Adenanthos sericeus. My wooly bush has grown much faster than I anticipated and not only did I have to trim it, I had to trim other plants around it in my Australian native shrubs bed.


Goddess statue. Thanks to Sylvia for gifting me this wonderful statuary. She's nestled next to the ornamental quince and just to the front and left of the wooly bush.


Japanese dwarf conifer bed. This bed required a massive weeding to get it cleaned up before the party and now it looks pristine. Well, okay 'too' pristine. I think I may just use the leaf bits falling from the fir tree above to serve as the carpet for this bed, in place of planting ground cover. I'm going for the natural look here.


Hollyhock 'Halo Cerise.' Love the color on this variety and even though it's supposed to get 5-6' tall, it's begun blooming at 18."




  Puya. This was another massive pre-party weeding effort and a tricky one given how incredibly thorny this plant is. I'm now eight years in and waiting for it to bloom for the first time.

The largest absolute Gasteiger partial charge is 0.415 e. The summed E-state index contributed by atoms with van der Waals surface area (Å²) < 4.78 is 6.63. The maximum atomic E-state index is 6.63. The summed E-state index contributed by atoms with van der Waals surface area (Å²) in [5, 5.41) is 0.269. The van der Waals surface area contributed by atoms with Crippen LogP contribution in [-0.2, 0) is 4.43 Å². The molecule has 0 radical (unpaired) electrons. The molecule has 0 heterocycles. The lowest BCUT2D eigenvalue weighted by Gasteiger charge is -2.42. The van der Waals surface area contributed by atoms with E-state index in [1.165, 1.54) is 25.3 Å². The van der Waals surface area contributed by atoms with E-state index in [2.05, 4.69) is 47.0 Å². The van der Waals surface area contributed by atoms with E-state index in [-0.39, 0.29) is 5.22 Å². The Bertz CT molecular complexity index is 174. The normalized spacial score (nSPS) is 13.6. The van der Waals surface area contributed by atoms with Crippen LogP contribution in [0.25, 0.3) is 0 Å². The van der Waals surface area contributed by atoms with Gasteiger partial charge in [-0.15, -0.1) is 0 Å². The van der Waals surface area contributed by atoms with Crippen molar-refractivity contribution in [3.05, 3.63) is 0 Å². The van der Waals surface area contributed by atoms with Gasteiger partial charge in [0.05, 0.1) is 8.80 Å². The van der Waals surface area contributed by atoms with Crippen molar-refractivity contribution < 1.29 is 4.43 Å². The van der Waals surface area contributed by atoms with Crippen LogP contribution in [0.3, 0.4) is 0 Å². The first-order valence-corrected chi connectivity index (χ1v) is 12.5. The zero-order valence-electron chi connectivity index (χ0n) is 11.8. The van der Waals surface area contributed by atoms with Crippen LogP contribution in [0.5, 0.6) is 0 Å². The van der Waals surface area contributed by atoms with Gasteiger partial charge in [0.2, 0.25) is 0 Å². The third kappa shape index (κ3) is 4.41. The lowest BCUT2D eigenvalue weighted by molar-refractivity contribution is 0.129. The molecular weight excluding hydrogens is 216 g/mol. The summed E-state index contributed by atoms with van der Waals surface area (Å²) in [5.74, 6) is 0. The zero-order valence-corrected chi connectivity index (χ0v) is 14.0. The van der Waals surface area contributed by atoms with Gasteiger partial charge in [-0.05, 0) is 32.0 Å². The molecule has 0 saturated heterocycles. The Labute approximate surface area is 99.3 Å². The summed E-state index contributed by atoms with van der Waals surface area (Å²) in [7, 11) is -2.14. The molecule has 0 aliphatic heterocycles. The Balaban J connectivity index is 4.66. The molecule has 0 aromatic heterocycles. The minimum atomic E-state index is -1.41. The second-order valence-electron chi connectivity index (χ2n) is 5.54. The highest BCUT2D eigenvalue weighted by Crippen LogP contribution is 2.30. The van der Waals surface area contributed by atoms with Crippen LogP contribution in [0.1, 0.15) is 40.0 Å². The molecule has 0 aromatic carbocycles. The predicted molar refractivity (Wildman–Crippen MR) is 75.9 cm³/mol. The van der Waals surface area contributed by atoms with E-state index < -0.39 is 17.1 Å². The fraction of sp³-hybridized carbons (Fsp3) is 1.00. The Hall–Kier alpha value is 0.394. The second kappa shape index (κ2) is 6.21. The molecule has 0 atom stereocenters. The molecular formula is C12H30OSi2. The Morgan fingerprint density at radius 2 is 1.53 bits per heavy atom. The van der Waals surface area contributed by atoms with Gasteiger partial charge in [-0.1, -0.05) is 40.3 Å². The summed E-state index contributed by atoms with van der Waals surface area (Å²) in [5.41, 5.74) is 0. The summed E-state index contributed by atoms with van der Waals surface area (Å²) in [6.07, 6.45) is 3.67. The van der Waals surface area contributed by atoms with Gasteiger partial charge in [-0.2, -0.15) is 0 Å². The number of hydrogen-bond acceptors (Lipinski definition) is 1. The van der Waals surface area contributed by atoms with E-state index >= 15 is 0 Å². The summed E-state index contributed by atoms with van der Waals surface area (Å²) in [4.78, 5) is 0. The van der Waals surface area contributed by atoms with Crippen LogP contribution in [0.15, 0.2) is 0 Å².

Front walkway. A quick look at the unusually clean walkway leading to the back yard. Lots of work has gone into the left side especially, pulling out old shrubs and planting with a certain scheme in mind.


 Brodiaea 'Blue Mix.'I love this simple little California native bulb. It's part of my Shady Lane bed.


Amorphophallus rivieri. Can't believe I actually worried that this plant would not return. It's already huge. The question is: will it flower this year?


Round ceramic ball + Australian violets. I finally found a good location for this new addition to my collection of garden art. I think it looks right at home amongst the lush Australian violets.